"Inner Workings," a solo exhibition of pieces by HOTTEA (Eric Rieger) at Le Meridien Chambers Burnet Gallery, marks a more introspective approach for the artist, whose career over the years has gone from graffiti to yarn bombing. His projects have included grandiose spectacle, such as last year's 84-miles of yarn hung from the Minneapolis Institute of Arts' ceiling at Northern Spark.
In his latest body of work, HOTTEA draws inspiration from his family, his heritage, and, perhaps, on a state of being.
In My Half and Your Half, HOTTEA emulates the kind of yarn-bombing that he might normally do on a fence. But instead of taut vertical yarn attached to chain links, they are stretched by small nails. Both of the self-portraits show an angst-ridden expression with hands clutching his cheeks, but in one the face is right side up and the other is upside down.
Linking the two halves are colorful strings weighed down by two realistic-looking figures on either side dressed in white jeans, white sweat shirts, and orange ski masks. The piece is called Hanging by a Thread. According to Burnet Gallery director Jennifer Phelps, the figures represent HOTTEA and his friend.
The Skein of Life
provides another kind of self-portrait. Here, he has replicated his very recognizable HOTTEA tag, which has appeared in many of his street-art works, in light blue. On small shelves created within the letters are pictures of his family and objects with symbolic meaning such as toys, fabrics, and rubber bands. The work is reminiscent of the ofrendas used in Dias de los Muertos celebrations.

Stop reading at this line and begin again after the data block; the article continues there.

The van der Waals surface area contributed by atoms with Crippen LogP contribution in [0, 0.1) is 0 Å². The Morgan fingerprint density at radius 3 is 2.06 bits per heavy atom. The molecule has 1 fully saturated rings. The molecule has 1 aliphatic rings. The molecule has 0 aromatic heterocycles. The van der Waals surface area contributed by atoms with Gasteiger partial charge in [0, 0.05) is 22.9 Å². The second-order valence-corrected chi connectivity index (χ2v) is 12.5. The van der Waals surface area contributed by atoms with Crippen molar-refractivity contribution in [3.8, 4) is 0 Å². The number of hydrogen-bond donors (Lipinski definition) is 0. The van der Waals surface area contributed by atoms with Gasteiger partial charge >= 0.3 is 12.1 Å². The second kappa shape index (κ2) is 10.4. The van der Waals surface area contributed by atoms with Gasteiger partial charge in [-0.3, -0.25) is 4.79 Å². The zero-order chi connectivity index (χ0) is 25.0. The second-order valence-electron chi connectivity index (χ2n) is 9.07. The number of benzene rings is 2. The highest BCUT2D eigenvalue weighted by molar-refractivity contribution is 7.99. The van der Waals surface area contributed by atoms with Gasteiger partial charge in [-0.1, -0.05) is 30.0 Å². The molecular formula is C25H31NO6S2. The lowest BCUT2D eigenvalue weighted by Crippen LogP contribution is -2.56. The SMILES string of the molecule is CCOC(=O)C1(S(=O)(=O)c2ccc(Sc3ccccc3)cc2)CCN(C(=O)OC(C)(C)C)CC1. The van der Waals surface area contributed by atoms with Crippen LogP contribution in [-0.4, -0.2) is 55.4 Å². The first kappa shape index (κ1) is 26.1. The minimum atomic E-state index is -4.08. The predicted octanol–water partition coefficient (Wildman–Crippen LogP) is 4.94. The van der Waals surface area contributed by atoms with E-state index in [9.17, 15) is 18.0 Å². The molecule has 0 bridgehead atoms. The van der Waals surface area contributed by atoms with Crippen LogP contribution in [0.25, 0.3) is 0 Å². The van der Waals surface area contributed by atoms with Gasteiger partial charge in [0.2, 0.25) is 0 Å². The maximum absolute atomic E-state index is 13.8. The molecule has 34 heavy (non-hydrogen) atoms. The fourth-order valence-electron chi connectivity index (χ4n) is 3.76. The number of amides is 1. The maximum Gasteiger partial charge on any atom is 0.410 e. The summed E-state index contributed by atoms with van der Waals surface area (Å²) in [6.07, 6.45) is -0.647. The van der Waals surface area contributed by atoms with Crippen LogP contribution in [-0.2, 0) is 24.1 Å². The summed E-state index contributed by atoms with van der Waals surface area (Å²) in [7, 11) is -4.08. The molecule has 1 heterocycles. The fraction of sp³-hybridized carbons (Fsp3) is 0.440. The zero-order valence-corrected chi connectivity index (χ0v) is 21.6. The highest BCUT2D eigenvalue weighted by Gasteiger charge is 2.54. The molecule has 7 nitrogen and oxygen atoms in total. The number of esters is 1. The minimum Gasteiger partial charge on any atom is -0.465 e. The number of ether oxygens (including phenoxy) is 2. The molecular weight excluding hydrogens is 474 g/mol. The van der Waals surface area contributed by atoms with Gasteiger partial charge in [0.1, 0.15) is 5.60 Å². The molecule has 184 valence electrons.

Growing up New Ulm, Eric Rieger's mother drove him to classes at Intermedia Arts. Phelps says that she's been watching HOTTEA for a couple of years now and realized, in preparation for this exhibit, that Le Meridien Chambers owns a couple of his pieces from when he went by Eric Rieger.
"I wanted to do something different," Phelps says of her motivations behind showcasing HOTTEA's work. While Burnet Gallery did do a collaboration with Juxtaposition Arts a number of years ago that had some graffiti-style pieces, there hasn't been much street-art displayed at the gallery in recent years.
Probably the most interesting piece in the show veers away from HOTTEA's graffiti and yarn bombing roots, entering a more conceptual realm instead. In Self Portrait, located in the window of the gallery, visitors are invited to poke their head through one of two holes made in a sheet of white fabric. There's a cool, glowing light that surrounds your vision inside the cloth fort, and, to someone looking in from the outside, you appear to be only a pair of legs, as the top half of your body is covered by the cloth.
One the one hand, it's an experience of seeing the other person who enters into the other hole. If the other person is a stranger, it forces you to make a momentary connection in the odd configuration, or if you are with someone you know, it gives a moment of intimacy as both of your faces illuminate. Either way, the experiential piece provides an opportunity to pause, and become your own self-portrait.